Would they?

Oh: this seems like a good time to show you the screenshot I took from the bottom of the page of Hiltzik’s column:

Now go back and re-read the quotes I took from Hiltzik’s column — especially the bolded bits. Be sure to chuckle sardonically at the rich, deep irony.

24 Responses to “L.A. Times Wants It Both Ways”

  1. we’re not responsible for the advertising on our pages and there’s no way we could be held responsible for the automagically generated ads there…

    unlike you racist tea bagging scumbags, that is.

    redc1c4 (fb8750)

  2. 120,000,000 deaths have been directly attributed to socialism.

    Do you think the FDA would be interested?

    Lazarus Long (c8e7fc)

  3. It is a good thing we don’t have socialism in this country, then.

    a-nobody (00487a)

  4. Good grief, Charlie Brown! it isn’t like it is some product you can run down to the nearest 7-eleven and pick up, take home and use. You still have to go through your doctor and a surgon to install this. They will fill you in as to if it is right for you and what the dangers are. I am glad that a legal product advertising in the free market is the most critical health problem Los Angeles has.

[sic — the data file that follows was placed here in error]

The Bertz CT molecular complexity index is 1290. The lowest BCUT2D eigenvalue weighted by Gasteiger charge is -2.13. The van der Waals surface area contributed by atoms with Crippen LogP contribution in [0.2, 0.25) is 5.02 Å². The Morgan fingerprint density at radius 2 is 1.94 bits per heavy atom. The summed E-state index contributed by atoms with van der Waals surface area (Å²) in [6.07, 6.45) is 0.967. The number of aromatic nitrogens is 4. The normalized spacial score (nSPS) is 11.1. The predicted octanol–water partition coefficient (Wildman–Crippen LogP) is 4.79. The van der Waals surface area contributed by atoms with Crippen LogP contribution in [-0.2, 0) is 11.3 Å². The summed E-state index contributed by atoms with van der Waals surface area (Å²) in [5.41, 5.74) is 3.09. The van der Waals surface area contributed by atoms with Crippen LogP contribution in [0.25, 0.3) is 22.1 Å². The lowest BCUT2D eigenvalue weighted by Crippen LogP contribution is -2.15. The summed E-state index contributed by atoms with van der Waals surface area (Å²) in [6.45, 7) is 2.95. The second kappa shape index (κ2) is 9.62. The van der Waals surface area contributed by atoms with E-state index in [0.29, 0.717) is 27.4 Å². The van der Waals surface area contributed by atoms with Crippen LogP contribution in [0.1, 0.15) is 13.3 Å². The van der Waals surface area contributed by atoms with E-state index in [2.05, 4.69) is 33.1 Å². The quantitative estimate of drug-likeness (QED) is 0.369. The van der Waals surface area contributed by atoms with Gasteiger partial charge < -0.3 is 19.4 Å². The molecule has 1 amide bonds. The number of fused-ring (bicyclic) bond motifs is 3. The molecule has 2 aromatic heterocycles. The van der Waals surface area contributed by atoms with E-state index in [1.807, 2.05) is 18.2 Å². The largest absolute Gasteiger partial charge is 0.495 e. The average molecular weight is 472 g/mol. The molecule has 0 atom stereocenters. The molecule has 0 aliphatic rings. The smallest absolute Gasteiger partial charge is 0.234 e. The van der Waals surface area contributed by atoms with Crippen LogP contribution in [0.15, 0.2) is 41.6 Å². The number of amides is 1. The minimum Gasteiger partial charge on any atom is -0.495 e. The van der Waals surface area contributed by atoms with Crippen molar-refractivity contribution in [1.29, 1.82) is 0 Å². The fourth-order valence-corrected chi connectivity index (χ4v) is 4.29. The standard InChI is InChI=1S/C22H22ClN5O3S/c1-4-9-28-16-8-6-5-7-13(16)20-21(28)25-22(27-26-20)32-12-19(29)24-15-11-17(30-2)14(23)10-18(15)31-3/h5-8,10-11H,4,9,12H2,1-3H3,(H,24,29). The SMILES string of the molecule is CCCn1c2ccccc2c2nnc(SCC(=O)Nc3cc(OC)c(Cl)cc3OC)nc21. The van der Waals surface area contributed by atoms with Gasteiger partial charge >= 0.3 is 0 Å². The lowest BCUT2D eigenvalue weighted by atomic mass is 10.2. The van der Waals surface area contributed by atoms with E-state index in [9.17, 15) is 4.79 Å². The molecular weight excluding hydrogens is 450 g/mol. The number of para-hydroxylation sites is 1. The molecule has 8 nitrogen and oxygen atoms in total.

johnnycab23513 (e15f0f)

  5. For further discussion: how does a “lap band” relate to a “lap dance”?

    Eric Wilner (3936fd)

  6. I can not get through more than the first paragraph of any Hiltzik column. The man is a pompous jerk. Even though I suppose one could search for the irony in it, it’s sort of like digging through a fresh garbage dump for a moldy banana.

    Mike Myers (0e06a9)

  7. Hilzik needs a Lip-Band.

    ropelight (7c54e4)

  8. But that is different. The LA Times needs the money.

    Arizona Bob (e8af2b)

  9. I am a kind and honest and ethical purveyor of truth and a crusader for the people. That you cretins do not understand my brilliance and greatness is of no consequence to me.

    Hitzlik (d4bbf1)

  10. Basically, the editors of the Los Angeles Times are too dumb to know how the advertising on their own website works. They are too dumb to realize that the Google advertising they have installed will pull keywords from the articles and display related ads.


    SPQR (26be8b)

  11. I wonder what Hiltzik thinks Allergan could do to stop the advertising by an unrelated company ? Put up hundreds of billboards saying don’t use their product?


    I do think it is foolish to start advocating the use in people who are not morbidly obese. For one thing, many morbidly obese patients end up merely obese as a result. I could imagine that patients who are less than 100 pounds overweight, would be very unhappy with the results. I wonder if trial lawyers are behind the push to lower the standards.